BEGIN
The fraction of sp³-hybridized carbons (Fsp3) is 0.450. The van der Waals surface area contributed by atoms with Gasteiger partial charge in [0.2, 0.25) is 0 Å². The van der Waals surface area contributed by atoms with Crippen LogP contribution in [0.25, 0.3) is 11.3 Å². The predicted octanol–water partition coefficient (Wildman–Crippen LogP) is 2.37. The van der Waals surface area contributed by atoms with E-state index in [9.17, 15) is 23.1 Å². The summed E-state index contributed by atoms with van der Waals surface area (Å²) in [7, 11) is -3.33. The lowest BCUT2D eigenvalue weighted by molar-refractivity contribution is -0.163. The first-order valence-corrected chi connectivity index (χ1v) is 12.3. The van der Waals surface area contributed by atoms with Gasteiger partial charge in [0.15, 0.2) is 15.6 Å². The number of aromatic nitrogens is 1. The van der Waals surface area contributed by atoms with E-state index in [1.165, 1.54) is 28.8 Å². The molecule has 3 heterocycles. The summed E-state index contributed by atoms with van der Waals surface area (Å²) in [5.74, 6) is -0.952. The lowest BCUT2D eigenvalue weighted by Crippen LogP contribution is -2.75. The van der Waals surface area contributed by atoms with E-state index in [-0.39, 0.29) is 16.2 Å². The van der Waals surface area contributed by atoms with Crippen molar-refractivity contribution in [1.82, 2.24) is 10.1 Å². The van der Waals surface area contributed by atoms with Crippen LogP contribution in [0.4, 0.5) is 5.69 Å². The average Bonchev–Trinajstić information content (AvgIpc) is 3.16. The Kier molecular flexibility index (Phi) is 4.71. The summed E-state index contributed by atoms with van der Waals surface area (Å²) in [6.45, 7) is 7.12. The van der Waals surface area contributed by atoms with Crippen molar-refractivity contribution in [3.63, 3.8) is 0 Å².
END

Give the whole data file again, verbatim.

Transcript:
The fraction of sp³-hybridized carbons (Fsp3) is 0.450. The van der Waals surface area contributed by atoms with Gasteiger partial charge in [0.2, 0.25) is 0 Å². The van der Waals surface area contributed by atoms with Crippen LogP contribution in [0.25, 0.3) is 11.3 Å². The predicted octanol–water partition coefficient (Wildman–Crippen LogP) is 2.37. The van der Waals surface area contributed by atoms with E-state index in [9.17, 15) is 23.1 Å². The summed E-state index contributed by atoms with van der Waals surface area (Å²) in [7, 11) is -3.33. The lowest BCUT2D eigenvalue weighted by molar-refractivity contribution is -0.163. The first-order valence-corrected chi connectivity index (χ1v) is 12.3. The van der Waals surface area contributed by atoms with Gasteiger partial charge in [0.15, 0.2) is 15.6 Å². The number of aromatic nitrogens is 1. The van der Waals surface area contributed by atoms with E-state index in [1.165, 1.54) is 28.8 Å². The molecule has 3 heterocycles. The summed E-state index contributed by atoms with van der Waals surface area (Å²) in [5.74, 6) is -0.952. The lowest BCUT2D eigenvalue weighted by Crippen LogP contribution is -2.75. The van der Waals surface area contributed by atoms with E-state index in [-0.39, 0.29) is 16.2 Å². The van der Waals surface area contributed by atoms with Crippen molar-refractivity contribution in [1.82, 2.24) is 10.1 Å². The van der Waals surface area contributed by atoms with Crippen LogP contribution in [0.4, 0.5) is 5.69 Å². The average Bonchev–Trinajstić information content (AvgIpc) is 3.16. The Kier molecular flexibility index (Phi) is 4.71. The summed E-state index contributed by atoms with van der Waals surface area (Å²) in [6.45, 7) is 7.12. The van der Waals surface area contributed by atoms with Crippen molar-refractivity contribution in [3.63, 3.8) is 0 Å².